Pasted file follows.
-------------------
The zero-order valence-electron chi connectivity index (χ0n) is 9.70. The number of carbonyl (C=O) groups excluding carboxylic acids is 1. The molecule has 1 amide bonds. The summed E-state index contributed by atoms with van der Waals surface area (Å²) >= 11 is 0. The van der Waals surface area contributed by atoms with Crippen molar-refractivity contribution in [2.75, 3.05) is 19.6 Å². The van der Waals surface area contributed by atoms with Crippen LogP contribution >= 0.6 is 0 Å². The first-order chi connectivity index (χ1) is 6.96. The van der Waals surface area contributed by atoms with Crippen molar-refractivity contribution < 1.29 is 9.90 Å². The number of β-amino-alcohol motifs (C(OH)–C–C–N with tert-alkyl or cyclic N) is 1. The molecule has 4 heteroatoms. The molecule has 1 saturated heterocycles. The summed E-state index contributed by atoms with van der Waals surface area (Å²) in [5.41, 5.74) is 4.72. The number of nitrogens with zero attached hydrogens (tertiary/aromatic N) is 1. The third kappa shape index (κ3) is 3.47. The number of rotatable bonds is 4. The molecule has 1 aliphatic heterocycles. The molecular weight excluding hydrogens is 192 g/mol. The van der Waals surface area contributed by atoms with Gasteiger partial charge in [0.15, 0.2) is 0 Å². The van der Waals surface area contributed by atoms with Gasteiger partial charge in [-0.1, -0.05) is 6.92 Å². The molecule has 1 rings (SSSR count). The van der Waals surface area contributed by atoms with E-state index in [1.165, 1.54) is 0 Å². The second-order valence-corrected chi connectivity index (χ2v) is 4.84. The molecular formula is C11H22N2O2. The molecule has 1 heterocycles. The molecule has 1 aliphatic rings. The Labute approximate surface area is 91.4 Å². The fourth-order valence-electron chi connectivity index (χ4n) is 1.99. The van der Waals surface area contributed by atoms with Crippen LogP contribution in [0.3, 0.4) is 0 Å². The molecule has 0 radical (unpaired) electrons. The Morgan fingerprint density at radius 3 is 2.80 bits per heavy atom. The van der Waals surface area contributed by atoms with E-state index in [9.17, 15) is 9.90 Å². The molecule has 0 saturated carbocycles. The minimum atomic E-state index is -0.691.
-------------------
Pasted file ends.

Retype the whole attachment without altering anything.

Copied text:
The zero-order valence-electron chi connectivity index (χ0n) is 9.70. The number of carbonyl (C=O) groups excluding carboxylic acids is 1. The molecule has 1 amide bonds. The summed E-state index contributed by atoms with van der Waals surface area (Å²) >= 11 is 0. The van der Waals surface area contributed by atoms with Crippen molar-refractivity contribution in [2.75, 3.05) is 19.6 Å². The van der Waals surface area contributed by atoms with Crippen LogP contribution >= 0.6 is 0 Å². The first-order chi connectivity index (χ1) is 6.96. The van der Waals surface area contributed by atoms with Crippen molar-refractivity contribution < 1.29 is 9.90 Å². The number of β-amino-alcohol motifs (C(OH)–C–C–N with tert-alkyl or cyclic N) is 1. The molecule has 4 heteroatoms. The molecule has 1 saturated heterocycles. The summed E-state index contributed by atoms with van der Waals surface area (Å²) in [5.41, 5.74) is 4.72. The number of nitrogens with zero attached hydrogens (tertiary/aromatic N) is 1. The third kappa shape index (κ3) is 3.47. The number of rotatable bonds is 4. The molecule has 1 aliphatic heterocycles. The molecular weight excluding hydrogens is 192 g/mol. The van der Waals surface area contributed by atoms with Gasteiger partial charge in [0.15, 0.2) is 0 Å². The van der Waals surface area contributed by atoms with Gasteiger partial charge in [-0.1, -0.05) is 6.92 Å². The molecule has 1 rings (SSSR count). The van der Waals surface area contributed by atoms with E-state index in [1.165, 1.54) is 0 Å². The second-order valence-corrected chi connectivity index (χ2v) is 4.84. The molecular formula is C11H22N2O2. The molecule has 1 heterocycles. The molecule has 1 aliphatic rings. The Labute approximate surface area is 91.4 Å². The fourth-order valence-electron chi connectivity index (χ4n) is 1.99. The van der Waals surface area contributed by atoms with Crippen LogP contribution in [0.3, 0.4) is 0 Å². The molecule has 0 radical (unpaired) electrons. The Morgan fingerprint density at radius 3 is 2.80 bits per heavy atom. The van der Waals surface area contributed by atoms with E-state index in [9.17, 15) is 9.90 Å². The molecule has 0 saturated carbocycles. The minimum atomic E-state index is -0.691.